After meself and himself of Smartling met at the Websummit, I wanted to look at a forthcoming Smartling self-service offering suitable for software developers. When Jack Welde (@jwelde) (i.e., himself) gave me the nod, I got to it, taking the opportunity to reflect on the developer experience and enterprise translation, generally.
Offering translation “as a service” for developers faces two related issues: how to make it easy for busy developers to get stuff translated without disrupting their core activity, and how to build a business model out of all that. My main concern is the developer experience, but it’s obvious the Smartling startup puck is heading towards the enterprise.
Smartling packs a REST-like API to integrate with, and connect to, development environments for software resources of all sorts, web-based content, documentation, and so on. From a developer perspective, a PaaS ability to use APIs to hook up translation to IDEs, dev environments and source control systems, is a must-have feature. Eliminating on-premise hardware and consulting set up time offers more ROI and productivity.
It was easy for me to get going in the Smartling browser-based UI, uploading a Java properties file, and exploring the features.
Smartling uses a very cool Context Capture API to associate visual context to HTML content for translation. Connecting a rendered UI to translatable resource string IDs (offering a preview of the translation into the bargain) makes for a better final deliverable. Behind-the-firewall HTML content can be similarly contextualized using the Chrome Context Capture extension.
Previewable source and target strings shown in context during translation
Externalization of content from code is key to having developers on your side. Most IDE and file formats have i18n/L10n support to abstract away translation risk, so Smartling has a great baseline to enable quality translation and development productivity alike, the translator UI protecting valuable coding goodness from damage during the source-to-target language change.
Smartling provides automatic extraction of a glossary for review, a way to include style guidance, and offers features in the translator UI to define and move about patternized placeables, dashboard reporting, and so on. Mucho flexibility, if you need it.
Extracted glossary entries
Smartling also enables customization of the translation workflow to suit business needs. For example, different translation workflow steps might be tailored to involve particular stakeholders before the translation is finalized (enterprise stakeholders, beyond end users, are that “political third rail”; forgotten with disastrous results).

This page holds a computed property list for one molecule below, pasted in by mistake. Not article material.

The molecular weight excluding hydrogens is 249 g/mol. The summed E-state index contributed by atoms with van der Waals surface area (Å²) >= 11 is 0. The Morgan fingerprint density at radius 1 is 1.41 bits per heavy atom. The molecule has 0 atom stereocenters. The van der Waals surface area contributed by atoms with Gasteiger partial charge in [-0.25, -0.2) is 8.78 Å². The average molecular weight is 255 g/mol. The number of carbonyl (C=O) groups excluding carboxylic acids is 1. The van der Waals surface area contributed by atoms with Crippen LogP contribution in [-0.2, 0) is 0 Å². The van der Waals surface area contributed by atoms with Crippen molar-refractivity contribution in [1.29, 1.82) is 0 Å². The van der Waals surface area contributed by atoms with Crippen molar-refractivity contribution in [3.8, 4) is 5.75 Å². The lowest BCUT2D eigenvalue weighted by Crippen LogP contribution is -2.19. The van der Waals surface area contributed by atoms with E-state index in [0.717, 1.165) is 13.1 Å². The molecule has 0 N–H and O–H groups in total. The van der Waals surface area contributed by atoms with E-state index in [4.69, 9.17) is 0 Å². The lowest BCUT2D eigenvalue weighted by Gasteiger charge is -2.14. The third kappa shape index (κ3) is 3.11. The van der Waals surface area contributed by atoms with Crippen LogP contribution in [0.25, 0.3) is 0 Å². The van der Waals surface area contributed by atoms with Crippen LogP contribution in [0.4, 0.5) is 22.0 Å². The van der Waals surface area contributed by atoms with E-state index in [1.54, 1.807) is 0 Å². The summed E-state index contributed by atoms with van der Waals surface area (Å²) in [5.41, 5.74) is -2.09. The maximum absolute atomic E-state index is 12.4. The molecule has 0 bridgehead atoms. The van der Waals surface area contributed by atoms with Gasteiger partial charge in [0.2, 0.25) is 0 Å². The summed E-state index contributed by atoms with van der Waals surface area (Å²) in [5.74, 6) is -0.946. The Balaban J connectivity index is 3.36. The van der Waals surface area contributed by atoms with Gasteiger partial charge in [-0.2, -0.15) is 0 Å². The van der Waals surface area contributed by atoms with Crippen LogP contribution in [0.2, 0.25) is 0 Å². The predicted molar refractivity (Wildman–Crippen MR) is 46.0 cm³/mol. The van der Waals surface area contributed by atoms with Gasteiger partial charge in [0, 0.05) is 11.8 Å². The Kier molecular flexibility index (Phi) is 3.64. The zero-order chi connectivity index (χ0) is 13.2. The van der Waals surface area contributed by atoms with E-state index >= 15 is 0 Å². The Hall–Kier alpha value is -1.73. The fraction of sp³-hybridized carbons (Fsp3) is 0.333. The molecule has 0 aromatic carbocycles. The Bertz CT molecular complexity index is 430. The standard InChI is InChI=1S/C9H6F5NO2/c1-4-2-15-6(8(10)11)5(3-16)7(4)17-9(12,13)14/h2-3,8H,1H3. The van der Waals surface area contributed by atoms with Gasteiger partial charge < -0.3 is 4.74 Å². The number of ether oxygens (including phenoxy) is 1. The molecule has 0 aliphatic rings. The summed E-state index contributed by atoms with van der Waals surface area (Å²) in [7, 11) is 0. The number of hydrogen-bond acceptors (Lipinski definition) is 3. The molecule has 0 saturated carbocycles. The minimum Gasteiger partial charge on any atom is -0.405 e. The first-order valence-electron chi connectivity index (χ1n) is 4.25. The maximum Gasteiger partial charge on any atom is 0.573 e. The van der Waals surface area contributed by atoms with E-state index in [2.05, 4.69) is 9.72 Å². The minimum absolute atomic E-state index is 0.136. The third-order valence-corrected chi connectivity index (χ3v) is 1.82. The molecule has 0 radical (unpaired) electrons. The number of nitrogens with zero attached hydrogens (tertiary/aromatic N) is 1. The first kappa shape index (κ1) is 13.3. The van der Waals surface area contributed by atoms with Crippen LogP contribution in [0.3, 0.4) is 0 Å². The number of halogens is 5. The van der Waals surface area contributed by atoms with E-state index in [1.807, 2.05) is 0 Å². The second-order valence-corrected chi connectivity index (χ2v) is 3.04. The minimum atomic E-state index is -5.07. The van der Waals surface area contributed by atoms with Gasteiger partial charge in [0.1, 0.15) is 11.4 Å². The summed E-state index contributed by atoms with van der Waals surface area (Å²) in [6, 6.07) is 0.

Easy customization of translation workflow steps
I conjured up my own translations, but Smarting integrates with human and machine translation for a quality result.
What developers care about is a productivity solution in the cloud that resonates with their world of work, and that worked for me. I liked the Smartling approach. It was easy to set up, to integrate into processes, to see stuff translated in context, and to get valid translated files back for the build or deployment stage.
The “translation as a service” model is not new. GitHub, APIs, Python, Ruby, Node.Js, PaaS, and so on, are now standard parts of the developer lexicon. Yet, the localization industry continues to play catch up with developer community happenings, whether they be FOSS-based or corporate.
Developers are not translators, and don’t want to be. Empathizing with the developers’ world is the foundation for ideating together on smart solutions. Smartling has already done some awesome developer outreach such as the LinguaHack event in Kiev (others, please take note).
Smartling LinguaHack Hackathon in Kiev, 2014
So, Smartling looks like a fine solution from the developer perspective; one for builders to get apps, websites and documentation translated easily and out there into the global market. It is, of course, an on-going story.
Smartling nails the notion that “one size does not fit all” when it comes to translation for developers, and from my explorations the solution hits the mark with cloud-based developer productivity and usability.
To use all Smartling features optimally is really an enterprise-level undertaking. Developers will never rush to attach contextual images or add descriptive notes to strings. Reviewing glossary extractions, creating translated terminology, and so on, are not developer competencies. Such things require a team: localization managers, translation coordinators, terminologists, information professionals, and others working further upstream in the software development lifecycle.
Enterprise translation requirements now go far beyond app resources, HTML sites, and documentation. It’s a complex business, and comes with critical performance, scalability and security prerequisites. Sure, it’s unglamorous, but as Oscar Wilde says, it’s better to have a permanent income than to be fascinating.
Enterprises need to see real ROI and have incentives to move from current solutions. This is true of on-premise to SaaS adoption generally; there are other constraints too. Like user experience generally, making that decision “depends”.
So, I’ll be watching where that enterprise translation puck goes in 2015 for Smartling, and for others.